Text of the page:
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									                  Friends of Humanity International
                      (Human Rights Organization)



                            Report entitled

    "The Condition of the Palestinian Prisoners at the
        Occupational Forces Jails during 2007"
                Report prepared by a team of law experts
             under the supervision of Mr. Fuad Al Khoffash


                          Vienna, 30 January 2008
                          Doc. Nr: P/ME/112/08/E




                                 Preface

The dark history of the anguish afflicted on the Palestinian people due to
the Israeli occupation is multifold. However, this report focuses on one
side of this bitter experience which involves capture and imprisonment
and afterwards slow death and gradual killing of the soul and body.


The captured Palestinian movement strikes unprecedented examples of
human patience, anguish and endurance under extremely tragic situations
when Prisoners are forced to engage in continuous confrontations with
the occupation forces that are equipped with helmets, batons and gas
guns. Many are the fights and confrontation during which the
occupational army forces and Shabas have applied the most atrocious
methods of oppression and aggression. These forces opened fires at the

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defenseless prisoners on several occasions at the Naqab desert prison
during the 1990s and by the end of last year 2007 when the prisoner
Mohamad Sati Al Ashqar was killed. On other occasions they used
helicopters to suppress the prisoners at Majedo detention facility in 2003.


The Palestinian prisoners' history is replete with various forms of
protestation, including hunger strike, which succeeded to spur a powerful
reaction that forced the occupation jailers to respect the commissions that
the prisoners elect to represent them.


The movement managed to restructure its intellectual, cultural and sport
activities which have given birth to a number of learners of the Holy
Quran, poets, authors, calligraphers and many artists. A good number of
prisoners challenged the detention restraints and learnt foreign languages
fluently. This achievement displays a determined will that have turned the
jails into centres of education and knowledge. Thus, the movement has
gained an extensive presence on the Palestinian arena which motivated
the Palestinian to continually fight for the freedom of the prisoners. This
effort counts for the prisoners’ swap which was made in 1985.


This spirit passed from the elite plans to the people's will leading to a
number of confrontations labeled as the prisoners' Intifada (upheaval).
The wave is exemplified by the episodes that emerged from the strike of
2000 when the whole Palestinian people got in motion to back the
prisoners on strike. Times of tumult and strikes at the jails were echoed in
the inflamed reactions of the Palestinian masses which showed high
sensitivity towards the ordeals endured by the prisoners.


The number of prisoners at the occupation jails reached last year 2007 the
total of eleven thousand (11000) including 120 women, 345 children and
51 members of the Palestinian Legislative Council. Seven active
ministers were captured, five of them are still in prison (Omar Abdul
Razaq, Minister of Finance; Nayef Al Rjoub, Minister of Waqf and
Religious Affairs; Essa Al Ja'abari, Minister of Local Government
Affairs; Khaled Abu Arafa, Minister of Jerusalem Affairs; and Wasfi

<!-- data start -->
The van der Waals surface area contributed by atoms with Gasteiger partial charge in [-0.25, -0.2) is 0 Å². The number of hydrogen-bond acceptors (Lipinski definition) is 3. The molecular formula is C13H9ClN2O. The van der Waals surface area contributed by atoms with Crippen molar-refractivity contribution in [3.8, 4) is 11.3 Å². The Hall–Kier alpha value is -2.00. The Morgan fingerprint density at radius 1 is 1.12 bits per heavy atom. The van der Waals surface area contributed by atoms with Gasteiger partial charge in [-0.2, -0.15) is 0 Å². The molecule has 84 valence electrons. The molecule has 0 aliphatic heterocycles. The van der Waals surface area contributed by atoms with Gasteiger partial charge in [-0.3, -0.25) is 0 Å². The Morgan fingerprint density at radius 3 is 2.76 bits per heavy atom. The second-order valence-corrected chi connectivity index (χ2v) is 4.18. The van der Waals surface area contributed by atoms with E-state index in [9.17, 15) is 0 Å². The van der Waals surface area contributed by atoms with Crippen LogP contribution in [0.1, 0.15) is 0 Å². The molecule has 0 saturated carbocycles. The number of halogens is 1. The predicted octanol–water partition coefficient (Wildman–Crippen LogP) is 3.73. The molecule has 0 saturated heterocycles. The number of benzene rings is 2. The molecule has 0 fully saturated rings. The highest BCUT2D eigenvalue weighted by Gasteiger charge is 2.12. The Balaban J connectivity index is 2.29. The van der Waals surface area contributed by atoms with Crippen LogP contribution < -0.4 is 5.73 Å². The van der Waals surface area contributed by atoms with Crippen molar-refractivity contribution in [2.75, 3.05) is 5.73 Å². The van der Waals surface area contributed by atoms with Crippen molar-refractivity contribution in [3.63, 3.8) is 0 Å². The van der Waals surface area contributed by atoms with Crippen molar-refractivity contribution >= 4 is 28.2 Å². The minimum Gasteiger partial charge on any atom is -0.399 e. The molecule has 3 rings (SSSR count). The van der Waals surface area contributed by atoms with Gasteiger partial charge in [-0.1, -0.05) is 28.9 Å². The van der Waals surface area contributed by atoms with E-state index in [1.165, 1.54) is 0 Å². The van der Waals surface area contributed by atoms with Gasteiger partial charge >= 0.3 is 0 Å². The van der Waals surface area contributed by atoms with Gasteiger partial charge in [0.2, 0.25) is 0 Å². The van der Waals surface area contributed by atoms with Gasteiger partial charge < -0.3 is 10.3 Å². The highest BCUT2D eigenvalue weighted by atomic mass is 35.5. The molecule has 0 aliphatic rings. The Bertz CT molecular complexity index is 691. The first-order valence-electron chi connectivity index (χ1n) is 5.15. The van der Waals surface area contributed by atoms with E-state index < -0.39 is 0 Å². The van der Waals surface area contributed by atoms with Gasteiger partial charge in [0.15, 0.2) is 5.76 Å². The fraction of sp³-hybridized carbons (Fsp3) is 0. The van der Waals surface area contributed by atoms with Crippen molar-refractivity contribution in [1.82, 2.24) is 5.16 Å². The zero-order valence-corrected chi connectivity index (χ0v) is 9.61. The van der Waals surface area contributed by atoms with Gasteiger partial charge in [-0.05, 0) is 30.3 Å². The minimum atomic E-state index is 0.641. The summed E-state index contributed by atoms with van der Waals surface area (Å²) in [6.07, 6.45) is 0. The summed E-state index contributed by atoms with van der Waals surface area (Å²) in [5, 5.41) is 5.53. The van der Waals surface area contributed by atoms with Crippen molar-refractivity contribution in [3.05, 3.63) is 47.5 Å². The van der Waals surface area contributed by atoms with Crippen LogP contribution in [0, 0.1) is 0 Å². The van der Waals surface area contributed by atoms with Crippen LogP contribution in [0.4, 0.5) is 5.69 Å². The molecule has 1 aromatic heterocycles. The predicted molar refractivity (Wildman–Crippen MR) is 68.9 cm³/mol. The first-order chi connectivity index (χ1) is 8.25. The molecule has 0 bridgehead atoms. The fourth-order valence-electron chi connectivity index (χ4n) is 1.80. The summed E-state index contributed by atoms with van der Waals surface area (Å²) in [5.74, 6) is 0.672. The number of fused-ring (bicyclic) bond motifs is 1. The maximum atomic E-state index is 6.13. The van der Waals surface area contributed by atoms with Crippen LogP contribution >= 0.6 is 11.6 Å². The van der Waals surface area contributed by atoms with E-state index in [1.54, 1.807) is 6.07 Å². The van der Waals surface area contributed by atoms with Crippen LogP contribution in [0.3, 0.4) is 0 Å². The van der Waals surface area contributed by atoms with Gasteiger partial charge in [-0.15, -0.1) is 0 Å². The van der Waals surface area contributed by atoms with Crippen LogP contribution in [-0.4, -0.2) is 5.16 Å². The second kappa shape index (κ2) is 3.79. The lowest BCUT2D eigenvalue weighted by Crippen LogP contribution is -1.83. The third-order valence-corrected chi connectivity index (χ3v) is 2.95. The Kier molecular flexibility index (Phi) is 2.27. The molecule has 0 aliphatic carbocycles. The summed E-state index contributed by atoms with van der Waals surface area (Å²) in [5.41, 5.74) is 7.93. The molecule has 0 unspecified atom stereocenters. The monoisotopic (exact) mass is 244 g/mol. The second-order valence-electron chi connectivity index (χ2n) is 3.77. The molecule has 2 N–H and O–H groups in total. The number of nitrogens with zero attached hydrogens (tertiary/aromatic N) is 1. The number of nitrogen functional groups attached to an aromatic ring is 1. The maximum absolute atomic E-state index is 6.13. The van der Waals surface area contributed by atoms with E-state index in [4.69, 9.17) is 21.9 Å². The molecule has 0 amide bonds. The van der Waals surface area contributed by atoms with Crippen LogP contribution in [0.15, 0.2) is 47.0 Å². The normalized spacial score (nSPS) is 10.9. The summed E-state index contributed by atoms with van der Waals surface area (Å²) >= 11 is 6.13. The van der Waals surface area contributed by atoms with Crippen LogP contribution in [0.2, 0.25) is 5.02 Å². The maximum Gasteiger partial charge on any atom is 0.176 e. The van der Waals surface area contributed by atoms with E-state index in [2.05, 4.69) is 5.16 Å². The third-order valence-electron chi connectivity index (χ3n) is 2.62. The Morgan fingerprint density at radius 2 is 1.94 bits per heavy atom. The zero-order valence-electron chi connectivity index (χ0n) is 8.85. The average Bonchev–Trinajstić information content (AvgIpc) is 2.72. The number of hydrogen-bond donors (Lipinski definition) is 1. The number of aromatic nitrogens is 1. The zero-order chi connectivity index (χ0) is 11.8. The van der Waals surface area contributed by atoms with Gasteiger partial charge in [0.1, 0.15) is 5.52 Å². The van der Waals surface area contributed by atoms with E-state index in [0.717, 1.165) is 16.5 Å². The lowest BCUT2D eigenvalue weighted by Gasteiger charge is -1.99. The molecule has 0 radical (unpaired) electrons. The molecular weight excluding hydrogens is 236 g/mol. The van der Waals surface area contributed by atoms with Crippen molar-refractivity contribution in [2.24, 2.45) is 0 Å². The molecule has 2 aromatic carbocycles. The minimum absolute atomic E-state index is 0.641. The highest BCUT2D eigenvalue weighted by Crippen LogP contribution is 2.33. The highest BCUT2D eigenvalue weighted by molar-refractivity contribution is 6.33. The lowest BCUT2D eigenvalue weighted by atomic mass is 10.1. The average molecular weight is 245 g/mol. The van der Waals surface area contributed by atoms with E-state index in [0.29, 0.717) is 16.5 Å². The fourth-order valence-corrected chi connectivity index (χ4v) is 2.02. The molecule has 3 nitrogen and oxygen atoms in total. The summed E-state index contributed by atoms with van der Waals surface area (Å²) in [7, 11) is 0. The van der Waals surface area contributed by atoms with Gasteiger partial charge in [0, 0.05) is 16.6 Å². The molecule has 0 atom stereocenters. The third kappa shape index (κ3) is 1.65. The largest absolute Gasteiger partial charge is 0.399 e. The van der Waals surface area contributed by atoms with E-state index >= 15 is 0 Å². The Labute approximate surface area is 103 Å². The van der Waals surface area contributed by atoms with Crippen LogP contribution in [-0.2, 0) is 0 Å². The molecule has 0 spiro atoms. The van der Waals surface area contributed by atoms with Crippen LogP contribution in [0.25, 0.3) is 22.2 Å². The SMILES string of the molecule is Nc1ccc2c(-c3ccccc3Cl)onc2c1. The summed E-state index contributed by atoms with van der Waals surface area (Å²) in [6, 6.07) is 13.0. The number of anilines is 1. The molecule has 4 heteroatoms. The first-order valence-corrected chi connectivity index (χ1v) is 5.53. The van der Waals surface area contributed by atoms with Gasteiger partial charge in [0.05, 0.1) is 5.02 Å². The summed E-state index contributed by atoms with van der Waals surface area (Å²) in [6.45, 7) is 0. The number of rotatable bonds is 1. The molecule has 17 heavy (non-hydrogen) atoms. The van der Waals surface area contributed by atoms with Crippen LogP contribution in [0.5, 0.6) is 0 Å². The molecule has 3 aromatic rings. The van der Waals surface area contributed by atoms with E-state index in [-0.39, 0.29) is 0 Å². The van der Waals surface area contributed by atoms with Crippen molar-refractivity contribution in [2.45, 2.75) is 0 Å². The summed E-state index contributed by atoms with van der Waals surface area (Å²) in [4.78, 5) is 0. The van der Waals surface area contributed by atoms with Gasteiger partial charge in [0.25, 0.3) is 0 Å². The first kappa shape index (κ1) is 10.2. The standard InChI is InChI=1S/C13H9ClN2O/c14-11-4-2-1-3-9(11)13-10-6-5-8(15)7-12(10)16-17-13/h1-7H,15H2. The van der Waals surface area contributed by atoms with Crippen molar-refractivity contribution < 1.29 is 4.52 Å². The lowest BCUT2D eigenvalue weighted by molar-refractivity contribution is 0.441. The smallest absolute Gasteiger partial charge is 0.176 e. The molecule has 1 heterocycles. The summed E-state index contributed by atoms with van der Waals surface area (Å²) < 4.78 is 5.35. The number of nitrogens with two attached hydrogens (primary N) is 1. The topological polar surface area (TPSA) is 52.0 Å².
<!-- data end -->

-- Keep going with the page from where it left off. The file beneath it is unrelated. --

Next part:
Qabha Minister of Prisoners Affairs).


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It should be noted that the imprisonment of tens of ministers and
members of the Legislative Council is an unprecedented episode in the
human history and the occupation powers chronicles.




                            Prison Structure



A prison consists mostly of 2.5 m2 rooms each shared by two prisoners
(such as Eshil prison) besides other 5 m2 rooms that accommodate three
prisoners (Hadarim prison). There are a number of rooms that lodge 6-18
prisoners (Asqalan prison) while the new rooms offer a space of 13 m2
where 8-10 prisoners settle and suffer from poor ventilation and strict
security restrictions.


The jail administration allows every two prisoners to share one plastic fan
which reflects its inconsideration to the intense heat especially in the
southern jails and high humidity inside the jails of the middle and
northern areas. One fridge is made available for every 100 prisoners
while hot water is cut off for long hours a day. A T.V. set and cooking
utensils are available in every room and prisoners are allowed to buy their
needs of dairy products, vegetables, fish and chicken from the prison
kiosk (grocery) at very high prices and small quantities. For example a
prisoner is not allowed to buy more than one chicken every month.




                              Daily Routine



Prisoners are allowed only one hour workout in the early morning (six
a.m.) after counting is over in addition to one and a half hours in the
morning and in the evening (till 4-5 p.m.). They are allowed to walk

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across a yard with a space of 80-120 m2 in some prisons such as the new
sections at the two desert prisons of Nafha and Sabe'e. It should be noted
that such space provides room for 20 prisoners while there are 80-150
prisoners in each section in the prison, bearing in mind that providing
larger spaces is possible as most of the jails are located in the desert.


After the evening counting is over, doors are locked and prisoners are not
given access to any supplies from outside the rooms such as cold water.
Israeli criminal prisoners cook the food which is usually of poor quality
and quantity. That's why prisoners depend on what they buy from the
grocery. The jail authorities prohibit the entry of any stuff from outside